January '44, the Japs were building a railroad, Bangkok to Rangoon (The Bridge On the River Kwai). We mined the rivers and railroad on low level flights...January - March...Mergui had running clash with a [Japanese] Navy Zero. Shultz never rose above 100 feet. All our guns were in used at some time during this Mergui flight. To save fuel we flew between 10 & 1100 feet altitude. I wore my blue heated suit. When the Jap gave up, I was pouring sweat. I still had the suit on. We arrived home about midnight, but pulled off the runway because of a shot out tire. The first person I talked to was Jim Carraher. "Man, John, I'm really glad to see you. We heard at least one plane was lost and I would have had to write a letter to Nick (my father). During my life in India, my father, Nicholas Fox, sent me Omaha World Herald comics. Every Sunday, I received the two week old funnies, "Terry and the Pirates", Frank Buck "Bring Them Back Alive", along with "Lil Abner" were the tops...Terry and Frank had stories on where we were. These comics were read by the whole base, and returned in almost new shape. One January copy of "Terry" told about a new type of Zero, "Tony", was flying in Burma. Two weeks later we went to an intel meeting and were briefed by the top intel on a new Japanese plane - the "Tony"!. I still had the copy and showed same.
Summer '44...Monsoons. We had never heard of Radar, so we hauled gas to China. This was known as the Lower Hump, 20 to 22,000 feet. As a sideline, to make our ground crews happy, we bought Mulberry wine in China. At 22,000 feet it became well cooled and, boy, did those crews love it, even though for two days the "Runs" took over. Merrill's Marauders were trying to capture the airfield at Myitkyina, Burma. For our part, in single-file during three nights before the raid we dropped 100 lb. bombs, delayed action fuse, to keep the enemy awake. We also dropped empty beer bottles by the case. They scream the same as bombs going down. One flight over the Hump from China, with our bomb bays full of empty gas tanks, it had to be at night of course, I was riding in the top turret looking for enemy night fighters when the whole sky lit up. We were on fire, the right wing in flames. "Where's my chute?" I was looking at a phenomenon called "St. Elmo's Fire". Once seen, never forgotten.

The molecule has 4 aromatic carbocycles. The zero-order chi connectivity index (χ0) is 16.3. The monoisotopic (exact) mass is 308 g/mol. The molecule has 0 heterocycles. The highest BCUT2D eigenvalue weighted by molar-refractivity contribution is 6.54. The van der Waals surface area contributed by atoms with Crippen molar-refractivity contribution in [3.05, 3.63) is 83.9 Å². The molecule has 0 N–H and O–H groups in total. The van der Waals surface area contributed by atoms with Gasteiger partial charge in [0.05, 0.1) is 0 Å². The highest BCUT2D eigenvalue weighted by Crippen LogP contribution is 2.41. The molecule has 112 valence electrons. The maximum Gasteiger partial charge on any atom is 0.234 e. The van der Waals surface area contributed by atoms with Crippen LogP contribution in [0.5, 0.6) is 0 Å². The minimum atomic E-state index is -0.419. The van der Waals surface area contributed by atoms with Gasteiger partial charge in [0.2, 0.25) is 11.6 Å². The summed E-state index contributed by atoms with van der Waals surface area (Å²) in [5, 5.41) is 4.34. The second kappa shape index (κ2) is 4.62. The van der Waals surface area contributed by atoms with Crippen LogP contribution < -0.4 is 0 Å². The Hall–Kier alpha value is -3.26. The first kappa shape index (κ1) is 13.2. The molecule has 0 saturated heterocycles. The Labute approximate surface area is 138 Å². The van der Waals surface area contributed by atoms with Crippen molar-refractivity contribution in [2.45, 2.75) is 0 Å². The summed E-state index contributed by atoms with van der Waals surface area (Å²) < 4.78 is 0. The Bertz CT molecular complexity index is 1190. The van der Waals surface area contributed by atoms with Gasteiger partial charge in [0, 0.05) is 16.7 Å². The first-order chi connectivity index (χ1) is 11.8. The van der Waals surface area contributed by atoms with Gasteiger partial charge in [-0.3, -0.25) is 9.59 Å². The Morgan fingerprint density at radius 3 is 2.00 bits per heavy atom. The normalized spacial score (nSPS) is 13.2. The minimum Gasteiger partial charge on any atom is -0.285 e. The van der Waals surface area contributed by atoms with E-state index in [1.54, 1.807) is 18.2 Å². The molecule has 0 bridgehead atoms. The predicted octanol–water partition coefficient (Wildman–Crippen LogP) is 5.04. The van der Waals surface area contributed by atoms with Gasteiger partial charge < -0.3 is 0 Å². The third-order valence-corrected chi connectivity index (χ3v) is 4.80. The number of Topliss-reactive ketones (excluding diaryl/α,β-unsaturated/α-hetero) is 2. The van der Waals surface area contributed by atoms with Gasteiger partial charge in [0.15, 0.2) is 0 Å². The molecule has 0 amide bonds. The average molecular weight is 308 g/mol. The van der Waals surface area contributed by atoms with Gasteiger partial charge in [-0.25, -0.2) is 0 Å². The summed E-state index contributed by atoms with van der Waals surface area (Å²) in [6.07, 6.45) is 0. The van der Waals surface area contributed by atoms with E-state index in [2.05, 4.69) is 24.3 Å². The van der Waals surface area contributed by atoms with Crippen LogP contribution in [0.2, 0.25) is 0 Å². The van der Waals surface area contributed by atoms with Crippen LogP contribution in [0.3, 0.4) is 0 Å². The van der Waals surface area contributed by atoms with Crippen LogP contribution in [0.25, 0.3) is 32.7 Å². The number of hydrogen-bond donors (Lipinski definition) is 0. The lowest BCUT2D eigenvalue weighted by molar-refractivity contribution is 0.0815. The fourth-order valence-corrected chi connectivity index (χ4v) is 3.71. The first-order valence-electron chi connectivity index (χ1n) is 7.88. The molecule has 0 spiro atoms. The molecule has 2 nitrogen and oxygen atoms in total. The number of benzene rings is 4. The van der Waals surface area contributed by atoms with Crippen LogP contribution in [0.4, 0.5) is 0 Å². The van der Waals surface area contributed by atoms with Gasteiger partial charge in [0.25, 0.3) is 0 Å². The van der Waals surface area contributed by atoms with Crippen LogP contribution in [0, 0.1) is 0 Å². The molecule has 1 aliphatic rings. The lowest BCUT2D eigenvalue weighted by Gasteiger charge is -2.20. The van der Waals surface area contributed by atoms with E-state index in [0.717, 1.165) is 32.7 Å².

India's winter climate was non-existent. Lowest temperature where we were was in the middle-50s F. November to March-April was great, 70 to 80 degrees. May to mid-June, Hot. I don't remember if we hit 100. Middle of June, Hot, rain all the time. Average 200 inches a season. Clothes hung together, full of rot. Needless to say we looked like natives. Food, lots of fruit, staples normal. Source was both local and from the Brits. Missing was milk. All those cattle around and no udders. Everyone has war stories on tobacco supplies. I differed. I don't smoke, so I used my rations to barter for gum and candy. We also were supplied from the States, with the above. In my twisted world, part of the time was spent playing bridge and chess. My lesson in poker was from an old AF sergeant. During the first couple of weeks, after pay day, I was broke. Next payday, "I'll get even."...Results, broke...Before the next payday I went to our Headquarters and signed up to put 80% of my pay in war bonds. Carol and I cashed the last of the bonds my Dad cared for in 1950.
Sports, volleyball, touch football, basketball and hunting the buzzards around the base. Included were movies you now see on TV. We were so far away the U.S.O. shows missed us. All but one, Paulette Goddard and a four musician backup. We all fell in love. The show played a game, "Talk about something for two minutes". The winner was a G.I. who only uttered two words for the necessary two minutes, "Paulette Goddard". She had picked up the bug that causes the "Runs" and had to leave the stage several times, but for two or three hours we were back in the U.S.
November '44 - We had enough points to go home. I got called to fly a search mission with a new crew. A B-29 with top brass went down after a raid to Singapore and I was to go with the new crew. Bad. To fly with enough points to go home, how low can one get? The plane had gone down in the Bay of Bengal. There we were, flying ten minutes north, ten minutes south. Back and forth, when all our engines quit! I was looking out a side window. Zoom! My hand hit the fuel mixture controls before the pilots. The fuel was much too lean. Engines coughed, started, and we stayed in the air. During that year, I had contracted amoebic dysentery, which had been treated successfully with a series of arsenic shots.
Going home - December '44. Left to Dacca. To Calcutta, Karachi, Cairo. Across the top of Africa to Casablanca. All the brass were flying home for Christmas when we were sent east to Oran. 9.000 troops had been left in Italy and we (450 G.I.s had all that room on the U.S. America (later the West Point). To avoid the subs we went south. December 18, 1944 left Gibraltar to Newport News, Virginia. Landed December 26th.
Memoirs of John N. Fox